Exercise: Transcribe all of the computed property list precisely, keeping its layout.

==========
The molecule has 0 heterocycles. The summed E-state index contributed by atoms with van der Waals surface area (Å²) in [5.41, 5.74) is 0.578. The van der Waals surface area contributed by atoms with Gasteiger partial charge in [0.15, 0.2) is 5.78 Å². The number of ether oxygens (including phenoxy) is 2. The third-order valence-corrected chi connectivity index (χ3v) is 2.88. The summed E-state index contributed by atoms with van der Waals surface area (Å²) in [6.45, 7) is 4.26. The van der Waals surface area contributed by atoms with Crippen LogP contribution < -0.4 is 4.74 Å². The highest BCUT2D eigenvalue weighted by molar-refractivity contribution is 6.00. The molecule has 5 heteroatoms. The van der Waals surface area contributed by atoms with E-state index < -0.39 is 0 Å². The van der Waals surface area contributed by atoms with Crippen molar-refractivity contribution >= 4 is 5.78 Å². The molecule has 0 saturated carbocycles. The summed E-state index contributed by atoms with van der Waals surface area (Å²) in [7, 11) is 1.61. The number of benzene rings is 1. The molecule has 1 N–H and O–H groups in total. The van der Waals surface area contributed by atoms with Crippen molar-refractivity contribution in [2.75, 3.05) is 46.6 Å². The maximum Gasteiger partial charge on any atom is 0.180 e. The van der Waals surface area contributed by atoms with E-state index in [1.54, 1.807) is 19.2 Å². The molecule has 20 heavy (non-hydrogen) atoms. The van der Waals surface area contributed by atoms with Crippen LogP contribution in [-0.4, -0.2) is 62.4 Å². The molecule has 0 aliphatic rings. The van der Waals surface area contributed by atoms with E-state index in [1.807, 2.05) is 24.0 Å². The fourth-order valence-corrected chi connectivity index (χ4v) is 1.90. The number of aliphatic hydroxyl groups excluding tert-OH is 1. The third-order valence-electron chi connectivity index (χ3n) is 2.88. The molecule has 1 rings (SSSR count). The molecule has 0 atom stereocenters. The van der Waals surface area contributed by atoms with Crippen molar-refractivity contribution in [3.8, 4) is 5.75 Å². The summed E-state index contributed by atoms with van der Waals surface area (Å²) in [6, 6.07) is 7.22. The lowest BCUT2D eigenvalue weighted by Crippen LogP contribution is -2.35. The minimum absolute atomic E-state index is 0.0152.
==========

The molecule has 0 heterocycles. The summed E-state index contributed by atoms with van der Waals surface area (Å²) in [5.41, 5.74) is 0.578. The van der Waals surface area contributed by atoms with Gasteiger partial charge in [0.15, 0.2) is 5.78 Å². The number of ether oxygens (including phenoxy) is 2. The third-order valence-corrected chi connectivity index (χ3v) is 2.88. The summed E-state index contributed by atoms with van der Waals surface area (Å²) in [6.45, 7) is 4.26. The van der Waals surface area contributed by atoms with Crippen LogP contribution < -0.4 is 4.74 Å². The highest BCUT2D eigenvalue weighted by molar-refractivity contribution is 6.00. The molecule has 5 heteroatoms. The van der Waals surface area contributed by atoms with E-state index < -0.39 is 0 Å². The van der Waals surface area contributed by atoms with Crippen molar-refractivity contribution >= 4 is 5.78 Å². The molecule has 0 saturated carbocycles. The summed E-state index contributed by atoms with van der Waals surface area (Å²) in [7, 11) is 1.61. The number of benzene rings is 1. The molecule has 1 N–H and O–H groups in total. The van der Waals surface area contributed by atoms with Crippen molar-refractivity contribution in [2.75, 3.05) is 46.6 Å². The maximum Gasteiger partial charge on any atom is 0.180 e. The van der Waals surface area contributed by atoms with E-state index in [1.54, 1.807) is 19.2 Å². The molecule has 20 heavy (non-hydrogen) atoms. The van der Waals surface area contributed by atoms with Crippen LogP contribution in [-0.4, -0.2) is 62.4 Å². The molecule has 0 aliphatic rings. The van der Waals surface area contributed by atoms with E-state index in [1.807, 2.05) is 24.0 Å². The fourth-order valence-corrected chi connectivity index (χ4v) is 1.90. The number of aliphatic hydroxyl groups excluding tert-OH is 1. The third-order valence-electron chi connectivity index (χ3n) is 2.88. The molecule has 1 rings (SSSR count). The molecule has 0 atom stereocenters. The van der Waals surface area contributed by atoms with Crippen molar-refractivity contribution in [3.8, 4) is 5.75 Å². The summed E-state index contributed by atoms with van der Waals surface area (Å²) in [6, 6.07) is 7.22. The lowest BCUT2D eigenvalue weighted by Crippen LogP contribution is -2.35. The minimum absolute atomic E-state index is 0.0152.